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Jaime Lam '09, Katie Greis '10 and Amber Harris '10 are working with Associate Professor of Psychology Barbara Hofer on a study of how adolescents acquire and perceive knowledge.

Students research how adolescents acquire knowledge and understanding [AUDIO SLIDESHOW]

August 12, 2008

By Thomas Brant '10

MIDDLEBURY, Vt. -- How do you know what to believe? How do you justify what you know? For that matter, what is knowledge?
These are questions that three Middlebury students have been asking all summer long. Working with Associate Professor of Psychology Barbara Hofer, the team is interviewing local high school students as part of a study that will help psychologists understand how adolescents develop knowledge.

Watch audio slideshow.
Senior Jaime Lam, of Lincoln, Mass., and juniors Katie Greis, of Madison, N.J., and Amber Harris, of Stillwater, N.Y., are conducting hour-long interviews with each of the high school students, watching them search for information on the Internet and then asking them questions about the credibility of what they've learned.

Why focus on the Internet? According to Hofer, psychologists have a limited understanding of how people use the Internet to find information.

"If you think about how the average person learns something now, they go online, they search, and we know very little about how they actually evaluate what they read and how they think about it," Hofer said. "So we're trying to make sense out of that process.

The work that Lam, Greis and Harris are doing this summer is part of Hofer's multi-year study, funded by the National Science Foundation, which involves interviewing students from sixth grade until the year after they graduate from high school. Studying the way people acquire knowledge is important to creating a citizenry that can engage critical scientific issues and make informed decisions in their own lives, according to Hofer.

A typical day at the lab moves quickly for Lam, Greis and Harris. When they're not interviewing high school students, they're scheduling more interviews, transcribing audio recordings, and meeting with Hofer to discuss trends among the participants. Each interview lasts about an hour and is broken up into two sections. During the first part, which lasts about 20 minutes, the interviewee completes a mock research assignment, which asks them to find information online about the way bees communicate.

"We chose the topic of bee communication for the search task because we wanted something that was a science topic that would interest the kids, that they didn't really know anything about and something that would hold their interest during the 15- or 20-minute search," Harris explained. "It's something to get them thinking and judging sources at the same time."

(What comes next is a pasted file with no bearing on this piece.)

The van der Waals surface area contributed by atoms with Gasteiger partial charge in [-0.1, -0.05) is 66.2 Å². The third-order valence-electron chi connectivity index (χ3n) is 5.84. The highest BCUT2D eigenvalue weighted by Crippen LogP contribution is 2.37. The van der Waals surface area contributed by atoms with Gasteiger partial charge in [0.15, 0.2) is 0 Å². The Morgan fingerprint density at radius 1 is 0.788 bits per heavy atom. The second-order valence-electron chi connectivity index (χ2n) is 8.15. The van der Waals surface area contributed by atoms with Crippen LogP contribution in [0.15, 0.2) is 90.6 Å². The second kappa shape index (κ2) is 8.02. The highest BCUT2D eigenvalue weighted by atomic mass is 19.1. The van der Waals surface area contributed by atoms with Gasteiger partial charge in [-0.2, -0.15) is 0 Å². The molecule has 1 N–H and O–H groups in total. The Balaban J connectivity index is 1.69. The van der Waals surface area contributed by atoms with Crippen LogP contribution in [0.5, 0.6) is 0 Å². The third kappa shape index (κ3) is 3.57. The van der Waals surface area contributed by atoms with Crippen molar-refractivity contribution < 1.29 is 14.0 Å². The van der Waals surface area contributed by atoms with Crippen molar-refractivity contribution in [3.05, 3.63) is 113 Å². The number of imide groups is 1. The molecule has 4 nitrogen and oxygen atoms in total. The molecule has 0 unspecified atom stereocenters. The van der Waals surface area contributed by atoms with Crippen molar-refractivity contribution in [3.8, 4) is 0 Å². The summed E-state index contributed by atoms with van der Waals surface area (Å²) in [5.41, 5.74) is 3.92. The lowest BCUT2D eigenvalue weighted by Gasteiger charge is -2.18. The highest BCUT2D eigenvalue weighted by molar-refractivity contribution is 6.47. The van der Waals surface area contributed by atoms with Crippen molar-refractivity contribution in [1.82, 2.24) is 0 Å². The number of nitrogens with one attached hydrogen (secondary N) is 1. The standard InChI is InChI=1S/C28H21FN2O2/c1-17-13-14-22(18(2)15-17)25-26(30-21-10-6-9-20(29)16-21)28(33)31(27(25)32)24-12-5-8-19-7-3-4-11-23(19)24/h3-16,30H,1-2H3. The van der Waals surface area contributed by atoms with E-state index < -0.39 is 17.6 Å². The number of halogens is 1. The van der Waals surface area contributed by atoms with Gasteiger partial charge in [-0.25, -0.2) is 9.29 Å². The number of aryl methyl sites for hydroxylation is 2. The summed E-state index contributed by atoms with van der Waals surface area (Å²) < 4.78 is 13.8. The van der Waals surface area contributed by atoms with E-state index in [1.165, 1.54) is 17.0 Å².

But it's not enough just to type "bee communication" into the Google search box. The participants also have to speak out loud during the entire search task, explaining why they decided to click on a particular link or whether or not they think a certain web site would be helpful if they actually had to write a report on bees. It's a stream of consciousness that's incredibly valuable to the interviewers.

"We're trying to listen for judgments that they make about what sites are useful and what they find to be credible," Harris said.

After the participants are done searching, Harris, Lam or Greis asks them a series of questions. What do they think makes information on the Internet credible? How do they make sense of information that conflicts? What would they do if a teacher said something that contradicts what they know?

Some of the questions focus on how the participants use Wikipedia, whether or not they contribute to it, and how much they trust what they read there.

"We ask our participants about Wikipedia because it's a very good example of how people actually evaluate - or if they evaluate - what they read online," Greis explained. "The whole issue with Wikipedia is where does the knowledge come from? We want to know if that question is relevant to people when they're actually looking at a Wikipedia page. It may reveal what they think about how important the source of knowledge is and if they even think about where knowledge comes from."

Everything the participants say during the interview gets picked up by a voice recorder, which Hofer's team then has to analyze. By the end of the summer, the team will have recorded and analyzed nearly 40 participants.

According to Hofer, the team's work is especially important because most research on knowledge and knowing has focused on college students; little has been done on high school and younger-age students. When the results of the multi-year study are published, they could help teachers understand more about how students evaluate various sources of knowledge and why teaching students more about how to do this effectively could be useful in learning.

Working on Hofer's project has given team members the opportunity to develop their own research skills as well, from "keeping all our data organized and making sure nothing slips through the cracks to casting a critical eye on what has been done before so that we can improve it," Greis explained.

"The most surprising thing that I've found working with Professor Barbara Hofer is the messiness of research," Lam added. "It's nice to understand the complexity and the little difficulties that go along with actually doing research, instead of just reading about it in class."

The fact that their work involves human subjects is also a learning experience for the team.

"We have the real-life aspect of applying what we've learned to actually deal with real people," Greis said. "We get to deal with these high-schoolers, and it's really interesting to interact with them and see what they have to say."

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